It’s all well and good to say that Twilight is at least encouraging teens to read, but suggesting that as a merit seems to me akin to feeding a starving man nothing but those aforementioned circus peanuts and then saying, “well, at least he’s eating”.  “But,” the defenders say, “teens won’t stop with just Twilight, they’ll hunger for more literature; we can use Twilight as a gateway book.”  This is wishful thinking; an example of hope overcoming experience where otherwise intelligent people prefer to delude themselves into believing that non-readers will “graduate” from Twilight to more substantial food rather than to face the reality that non-readers will instead cling to books that embrace Twilight‘s purple prose and simplistic constructions.  (Somewhere, someone is saying that you can’t have both purple prose and simplistic construction.  I can only reply that simply adding a barrage of multisyllabic thesaurus-nuggets does not a complex sentence make; to be sure, such a style can help to increase the reader’s vocabulary, but it does nothing to enhance his or her ability to form a coherent sentence that properly expresses a complex idea.)

I can see the last response to my criticisms coming:  “If the Twilight series were as bad as you believe it is, then there’s no way it would be as popular as it is.  You’re just another literary elietist who wants to scoff at anything that is modern and popular.”  This is where I drop the bomb.  I like Twilight.  I think that the idea behind it could make for a most exceptional series.  I think that the characters have the potential to show great depth and humanity.  In the hands of a competent author, it could be an incredible fantasy series.  Instead, we get Stephanie Meyer and the whole thing falls flat.  That’s the problem.

posted by Zenmervolt at 11:18  

Sunday, March 22, 2009

What if…

“What is the mind like if it’s not occupied with plans and schemes, and fears that the plans and schemes will fail? What if your unexamined beliefs were to fall away and you were to live without them, and also to live without the thought that you had given anything up?”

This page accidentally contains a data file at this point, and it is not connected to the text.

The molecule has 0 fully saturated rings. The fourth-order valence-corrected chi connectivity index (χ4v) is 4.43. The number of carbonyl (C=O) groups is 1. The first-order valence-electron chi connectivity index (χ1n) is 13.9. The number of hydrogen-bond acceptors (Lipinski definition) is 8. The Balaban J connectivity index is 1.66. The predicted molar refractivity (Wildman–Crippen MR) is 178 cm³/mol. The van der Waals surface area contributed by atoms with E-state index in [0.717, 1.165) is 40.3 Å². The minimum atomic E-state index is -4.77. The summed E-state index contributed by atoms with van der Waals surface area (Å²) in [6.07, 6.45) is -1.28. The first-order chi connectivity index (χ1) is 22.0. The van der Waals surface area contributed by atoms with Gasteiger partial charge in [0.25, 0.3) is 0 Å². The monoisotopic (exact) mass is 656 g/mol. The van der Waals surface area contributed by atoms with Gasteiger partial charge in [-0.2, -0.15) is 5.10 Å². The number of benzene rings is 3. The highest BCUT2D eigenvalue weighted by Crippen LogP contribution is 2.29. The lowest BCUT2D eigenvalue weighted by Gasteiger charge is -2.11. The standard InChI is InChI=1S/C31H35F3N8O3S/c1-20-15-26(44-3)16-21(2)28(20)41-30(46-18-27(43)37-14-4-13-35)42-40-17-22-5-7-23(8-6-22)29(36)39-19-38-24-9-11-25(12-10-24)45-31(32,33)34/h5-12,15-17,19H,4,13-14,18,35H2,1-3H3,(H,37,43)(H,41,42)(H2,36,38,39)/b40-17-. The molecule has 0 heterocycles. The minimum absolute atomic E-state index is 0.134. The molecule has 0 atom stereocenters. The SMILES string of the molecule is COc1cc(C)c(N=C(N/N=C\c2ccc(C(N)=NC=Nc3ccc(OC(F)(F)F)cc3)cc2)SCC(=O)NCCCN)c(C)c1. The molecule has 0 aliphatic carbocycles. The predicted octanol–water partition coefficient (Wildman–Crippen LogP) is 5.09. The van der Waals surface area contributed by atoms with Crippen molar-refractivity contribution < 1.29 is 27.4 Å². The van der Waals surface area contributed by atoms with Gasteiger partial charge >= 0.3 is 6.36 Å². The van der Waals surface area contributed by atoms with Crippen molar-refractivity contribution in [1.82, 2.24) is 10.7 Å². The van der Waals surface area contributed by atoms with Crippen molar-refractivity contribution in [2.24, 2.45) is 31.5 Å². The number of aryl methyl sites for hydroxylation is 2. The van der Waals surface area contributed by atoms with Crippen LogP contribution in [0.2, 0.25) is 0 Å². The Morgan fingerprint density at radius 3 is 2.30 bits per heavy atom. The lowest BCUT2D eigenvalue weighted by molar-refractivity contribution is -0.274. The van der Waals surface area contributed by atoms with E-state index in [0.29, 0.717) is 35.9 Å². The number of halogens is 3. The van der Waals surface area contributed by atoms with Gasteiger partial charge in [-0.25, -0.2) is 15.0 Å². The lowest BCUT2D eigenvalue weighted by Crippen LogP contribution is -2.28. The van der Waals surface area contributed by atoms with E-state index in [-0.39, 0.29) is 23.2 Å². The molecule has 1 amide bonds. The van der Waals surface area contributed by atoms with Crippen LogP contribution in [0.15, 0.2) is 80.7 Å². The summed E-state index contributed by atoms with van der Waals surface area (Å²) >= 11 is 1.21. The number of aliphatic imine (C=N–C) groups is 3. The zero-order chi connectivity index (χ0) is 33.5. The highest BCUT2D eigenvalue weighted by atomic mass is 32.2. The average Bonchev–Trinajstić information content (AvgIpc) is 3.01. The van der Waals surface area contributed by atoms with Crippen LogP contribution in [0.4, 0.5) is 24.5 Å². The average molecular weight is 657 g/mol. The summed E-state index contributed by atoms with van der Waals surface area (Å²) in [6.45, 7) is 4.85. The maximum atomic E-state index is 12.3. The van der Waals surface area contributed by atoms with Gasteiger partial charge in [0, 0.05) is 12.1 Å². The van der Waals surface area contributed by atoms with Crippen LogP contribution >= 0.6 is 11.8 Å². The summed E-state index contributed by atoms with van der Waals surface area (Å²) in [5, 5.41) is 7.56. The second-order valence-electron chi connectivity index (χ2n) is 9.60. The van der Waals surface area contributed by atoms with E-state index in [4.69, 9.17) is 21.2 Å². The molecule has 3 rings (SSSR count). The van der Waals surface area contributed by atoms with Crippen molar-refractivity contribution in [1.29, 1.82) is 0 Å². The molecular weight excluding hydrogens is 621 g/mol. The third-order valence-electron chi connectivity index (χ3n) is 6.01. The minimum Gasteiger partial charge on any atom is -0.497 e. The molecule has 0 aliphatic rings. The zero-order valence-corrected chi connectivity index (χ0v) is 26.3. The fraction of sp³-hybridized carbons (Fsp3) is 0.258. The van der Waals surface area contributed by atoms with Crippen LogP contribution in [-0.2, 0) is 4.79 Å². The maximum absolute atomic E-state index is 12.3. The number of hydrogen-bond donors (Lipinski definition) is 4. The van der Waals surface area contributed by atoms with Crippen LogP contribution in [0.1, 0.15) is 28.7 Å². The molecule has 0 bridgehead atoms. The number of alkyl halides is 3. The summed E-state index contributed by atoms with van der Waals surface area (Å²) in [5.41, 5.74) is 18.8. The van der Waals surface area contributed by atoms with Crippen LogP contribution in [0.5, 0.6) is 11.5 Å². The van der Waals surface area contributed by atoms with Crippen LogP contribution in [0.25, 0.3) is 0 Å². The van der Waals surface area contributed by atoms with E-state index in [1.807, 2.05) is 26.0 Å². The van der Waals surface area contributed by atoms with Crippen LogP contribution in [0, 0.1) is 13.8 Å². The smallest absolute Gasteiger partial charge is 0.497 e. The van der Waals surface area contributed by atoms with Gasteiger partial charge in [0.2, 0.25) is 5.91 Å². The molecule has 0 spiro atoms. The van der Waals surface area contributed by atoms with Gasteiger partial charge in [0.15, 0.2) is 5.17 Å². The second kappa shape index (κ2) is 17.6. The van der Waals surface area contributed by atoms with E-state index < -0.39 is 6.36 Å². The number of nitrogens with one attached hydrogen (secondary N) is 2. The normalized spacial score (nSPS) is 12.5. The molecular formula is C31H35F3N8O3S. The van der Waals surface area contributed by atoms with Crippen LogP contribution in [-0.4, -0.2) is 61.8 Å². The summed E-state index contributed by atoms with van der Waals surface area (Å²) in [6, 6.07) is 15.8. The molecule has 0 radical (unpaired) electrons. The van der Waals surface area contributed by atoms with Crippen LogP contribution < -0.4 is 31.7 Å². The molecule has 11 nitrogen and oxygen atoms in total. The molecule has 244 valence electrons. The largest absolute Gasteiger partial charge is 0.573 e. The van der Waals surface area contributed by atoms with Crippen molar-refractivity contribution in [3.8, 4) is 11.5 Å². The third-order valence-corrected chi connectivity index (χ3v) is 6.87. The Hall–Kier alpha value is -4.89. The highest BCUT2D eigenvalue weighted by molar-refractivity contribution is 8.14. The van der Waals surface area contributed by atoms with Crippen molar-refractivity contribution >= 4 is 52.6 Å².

– John Tarrant

posted by Zenmervolt at 21:23  

Tuesday, February 10, 2009

The Man List

I came across a simple question today on one of the forums I frequent: Do you own a suit?  I couldn’t help but think, “Of course I do, every man has at least one suit,” but it seems that about 25% of the people who responded didn’t own a suit and didn’t see any need for one.  This kind of rattled around in the back of my head for the rest of the morning until I was making lunch, when it came up in the form of my own musing over how many men my age cook for themselves.  The two questions got me thinking about what other sorts of things I thought that a man ought to know how to do, and from that, grew this list.  Much of it could apply equally well to women; I certainly don’t mean to imply that everything on this list is exclusively for men.  Still, I’m a man myself, and this list is rooted in that fact.

  • Own at least one wool suit, specifically one that fits well.  If a nice suit can make me look good, it can make anyone look good.  And when you look good, and know it, there’s a confidence in your actions that can really help you impress your boss, close that sale, or catch the eye of that cute bridesmaid at your buddy’s wedding.
  • Own a couple pairs of tailored wool slacks.  There really are few things more comfortable than a well-tailored pair of slacks.  Wool wears well, hangs nicely, breathes in the summer and is warm in the winter.
  • Know how to cook at least a couple of meals that don’t involve grilling or previously-prepared foods.  Anyone can grill a steak, make mashed potatoes from a box, or make spaghetti sauce from a jar.  I’m not saying that you have to know how to make fine French cuisine, but every man should know how to make some basic meals from scratch.  Instead of grabbing that jar of Prego, learn how to make your own spaghetti sauce; instead of that can of Dinty Moore, make it yourself with fresh ingredients.  It’s not rocket science and being able to make even basic foods like these can save you money and impress people.